The bones of the female grey whale were dug up from a dump on Canada's west coast after having been buried for three years. (Melissa Renwick/The Canadian Press)

Whale buried, bones now excavated for study

Scientists and volunteers gathered on Canada’s Vancouver Island on May 31, 2018 to dig up the bones of a 10-metre-long grey whale. The whale had washed up on Wickaninnish Beach on the Pacific coast in April 2015. The choices were to haul it back out to sea to decompose or to bury it in a landfill and wait for nature to clean off the bones.

A local dump agreed to take carcass and now the exhumed bones will be studied for clues about its health in the context of climate change. It is not know why the whale died.

The grey whale washed up on a beach at Pacific Rim National Park. A park interpreter said many people came to see it. (Gavin Hanke/hand out photo/The Canadian Press)

Vertebrae the size of propellers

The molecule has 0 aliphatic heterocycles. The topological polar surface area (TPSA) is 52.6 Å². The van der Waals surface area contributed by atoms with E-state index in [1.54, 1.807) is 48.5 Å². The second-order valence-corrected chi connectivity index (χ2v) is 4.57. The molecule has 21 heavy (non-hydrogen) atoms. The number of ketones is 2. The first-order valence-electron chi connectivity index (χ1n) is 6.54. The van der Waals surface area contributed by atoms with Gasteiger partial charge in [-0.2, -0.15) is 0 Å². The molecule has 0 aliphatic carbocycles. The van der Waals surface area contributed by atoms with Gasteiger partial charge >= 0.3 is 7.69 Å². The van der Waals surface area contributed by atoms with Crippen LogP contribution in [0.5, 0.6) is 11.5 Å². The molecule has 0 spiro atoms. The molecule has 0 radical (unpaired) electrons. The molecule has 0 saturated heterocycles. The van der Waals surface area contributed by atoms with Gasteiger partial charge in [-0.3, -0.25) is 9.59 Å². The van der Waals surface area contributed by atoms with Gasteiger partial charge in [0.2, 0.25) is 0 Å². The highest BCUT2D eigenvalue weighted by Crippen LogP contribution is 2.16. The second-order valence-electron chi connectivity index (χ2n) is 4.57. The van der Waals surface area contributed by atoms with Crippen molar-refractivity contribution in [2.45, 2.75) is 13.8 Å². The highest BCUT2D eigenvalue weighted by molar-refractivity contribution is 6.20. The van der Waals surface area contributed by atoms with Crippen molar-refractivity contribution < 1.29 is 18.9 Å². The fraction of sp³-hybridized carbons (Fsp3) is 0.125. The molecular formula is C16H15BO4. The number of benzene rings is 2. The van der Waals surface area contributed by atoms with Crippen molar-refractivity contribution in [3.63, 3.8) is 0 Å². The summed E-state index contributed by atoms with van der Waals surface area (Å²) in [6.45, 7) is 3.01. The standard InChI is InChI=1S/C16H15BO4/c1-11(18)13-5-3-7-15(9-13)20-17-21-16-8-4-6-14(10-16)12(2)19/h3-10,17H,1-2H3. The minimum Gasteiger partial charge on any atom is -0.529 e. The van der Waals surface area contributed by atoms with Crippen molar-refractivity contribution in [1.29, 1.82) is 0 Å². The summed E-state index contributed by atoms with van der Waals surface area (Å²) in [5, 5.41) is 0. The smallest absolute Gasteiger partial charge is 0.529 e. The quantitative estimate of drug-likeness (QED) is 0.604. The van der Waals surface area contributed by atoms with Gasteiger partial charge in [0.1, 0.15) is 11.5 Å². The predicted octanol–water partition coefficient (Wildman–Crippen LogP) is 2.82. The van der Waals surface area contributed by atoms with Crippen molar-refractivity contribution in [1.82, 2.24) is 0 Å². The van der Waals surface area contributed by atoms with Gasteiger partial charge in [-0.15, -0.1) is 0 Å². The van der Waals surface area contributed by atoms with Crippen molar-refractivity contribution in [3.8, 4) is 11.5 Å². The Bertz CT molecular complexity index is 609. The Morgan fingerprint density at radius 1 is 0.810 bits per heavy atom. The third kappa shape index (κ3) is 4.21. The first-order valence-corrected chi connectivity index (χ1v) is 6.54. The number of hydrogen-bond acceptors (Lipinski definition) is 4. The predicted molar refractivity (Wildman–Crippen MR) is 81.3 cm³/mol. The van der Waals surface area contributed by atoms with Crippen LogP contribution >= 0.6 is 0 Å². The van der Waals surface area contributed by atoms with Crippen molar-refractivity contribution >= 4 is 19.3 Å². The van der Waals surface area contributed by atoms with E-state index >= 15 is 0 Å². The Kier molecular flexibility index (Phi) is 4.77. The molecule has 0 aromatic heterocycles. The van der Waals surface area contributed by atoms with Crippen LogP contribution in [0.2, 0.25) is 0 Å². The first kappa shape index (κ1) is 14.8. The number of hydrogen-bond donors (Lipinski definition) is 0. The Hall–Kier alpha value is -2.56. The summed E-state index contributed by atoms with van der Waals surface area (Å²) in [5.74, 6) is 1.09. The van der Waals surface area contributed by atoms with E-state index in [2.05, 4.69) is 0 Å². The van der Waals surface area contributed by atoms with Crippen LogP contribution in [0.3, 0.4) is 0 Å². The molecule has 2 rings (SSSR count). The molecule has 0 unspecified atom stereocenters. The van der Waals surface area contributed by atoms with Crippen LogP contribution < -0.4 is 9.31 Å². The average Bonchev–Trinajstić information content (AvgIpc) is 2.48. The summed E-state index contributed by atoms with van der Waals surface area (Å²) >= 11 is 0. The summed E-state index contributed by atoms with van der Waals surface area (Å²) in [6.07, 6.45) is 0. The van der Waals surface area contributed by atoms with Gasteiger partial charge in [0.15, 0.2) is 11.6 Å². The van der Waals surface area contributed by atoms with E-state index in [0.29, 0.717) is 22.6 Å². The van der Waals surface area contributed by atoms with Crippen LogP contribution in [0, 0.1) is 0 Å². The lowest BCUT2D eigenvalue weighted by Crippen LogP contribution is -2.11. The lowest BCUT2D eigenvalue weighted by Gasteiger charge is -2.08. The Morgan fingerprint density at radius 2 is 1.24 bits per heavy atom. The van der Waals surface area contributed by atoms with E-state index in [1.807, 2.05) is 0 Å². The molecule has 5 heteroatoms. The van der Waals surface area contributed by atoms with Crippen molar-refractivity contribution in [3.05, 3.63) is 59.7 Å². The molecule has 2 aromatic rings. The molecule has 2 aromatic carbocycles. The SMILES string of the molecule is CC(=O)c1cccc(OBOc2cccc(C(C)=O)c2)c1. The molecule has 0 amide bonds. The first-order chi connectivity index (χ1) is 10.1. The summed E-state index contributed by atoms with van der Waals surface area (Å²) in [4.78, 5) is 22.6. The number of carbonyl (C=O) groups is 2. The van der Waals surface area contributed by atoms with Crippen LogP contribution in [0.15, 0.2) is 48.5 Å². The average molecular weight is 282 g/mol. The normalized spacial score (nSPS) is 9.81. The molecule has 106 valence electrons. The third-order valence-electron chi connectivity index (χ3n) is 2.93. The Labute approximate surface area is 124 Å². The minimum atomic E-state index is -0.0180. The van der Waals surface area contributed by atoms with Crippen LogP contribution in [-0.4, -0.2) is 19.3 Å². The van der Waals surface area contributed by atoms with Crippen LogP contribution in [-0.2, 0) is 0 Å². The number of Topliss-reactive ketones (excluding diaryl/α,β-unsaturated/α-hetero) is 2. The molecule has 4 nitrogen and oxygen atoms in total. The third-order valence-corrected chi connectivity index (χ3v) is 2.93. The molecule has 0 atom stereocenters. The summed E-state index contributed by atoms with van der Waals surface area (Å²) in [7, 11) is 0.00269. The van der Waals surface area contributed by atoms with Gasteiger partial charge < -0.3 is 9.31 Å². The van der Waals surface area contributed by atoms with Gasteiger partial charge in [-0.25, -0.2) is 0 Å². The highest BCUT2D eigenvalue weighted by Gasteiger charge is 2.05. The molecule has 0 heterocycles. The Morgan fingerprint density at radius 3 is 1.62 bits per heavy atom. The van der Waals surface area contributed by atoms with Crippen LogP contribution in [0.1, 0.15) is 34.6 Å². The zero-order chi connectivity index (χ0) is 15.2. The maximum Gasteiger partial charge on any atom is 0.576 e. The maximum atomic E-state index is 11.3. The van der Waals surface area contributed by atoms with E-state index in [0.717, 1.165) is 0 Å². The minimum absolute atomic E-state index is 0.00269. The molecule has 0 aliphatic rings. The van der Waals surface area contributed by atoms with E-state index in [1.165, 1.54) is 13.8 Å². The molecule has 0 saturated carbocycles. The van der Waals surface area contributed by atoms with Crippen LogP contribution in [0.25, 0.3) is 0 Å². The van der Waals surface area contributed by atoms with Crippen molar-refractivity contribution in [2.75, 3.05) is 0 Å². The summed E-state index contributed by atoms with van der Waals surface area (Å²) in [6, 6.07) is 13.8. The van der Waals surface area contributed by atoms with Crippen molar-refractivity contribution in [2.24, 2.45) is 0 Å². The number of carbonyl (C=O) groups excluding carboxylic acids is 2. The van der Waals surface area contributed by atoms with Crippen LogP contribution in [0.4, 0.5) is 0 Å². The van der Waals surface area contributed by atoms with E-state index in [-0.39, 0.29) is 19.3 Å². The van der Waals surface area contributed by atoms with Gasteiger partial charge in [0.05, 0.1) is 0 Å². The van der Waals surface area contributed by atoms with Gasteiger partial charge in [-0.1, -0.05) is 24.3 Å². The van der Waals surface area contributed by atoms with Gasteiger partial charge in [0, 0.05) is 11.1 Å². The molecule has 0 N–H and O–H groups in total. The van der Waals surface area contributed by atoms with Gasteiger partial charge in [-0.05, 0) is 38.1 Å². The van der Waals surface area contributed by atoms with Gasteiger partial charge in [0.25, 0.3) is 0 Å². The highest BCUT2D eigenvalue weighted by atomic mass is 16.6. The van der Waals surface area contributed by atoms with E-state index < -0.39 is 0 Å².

Digging amid the garbage was a smelly job, but the bones themselves reportedly smell of earth and are in good condition. Canadian Press reports the individual vertebrae were the size of small aircraft propellers, ribs were longer than a metre and it took four people to lift the skull and jaw into a pickup truck.

The bones will become part of the marine mammal research collection at the Royal British Columbia Museum in the city of Victoria. Scientists from around the world will be free to come and study them.

Some of the whale ribs were a metre long. (Melissa Renwick/The Canadian Press)

(Melissa Renwick/The Canadian Press)

Categories: Environment & Animal Life
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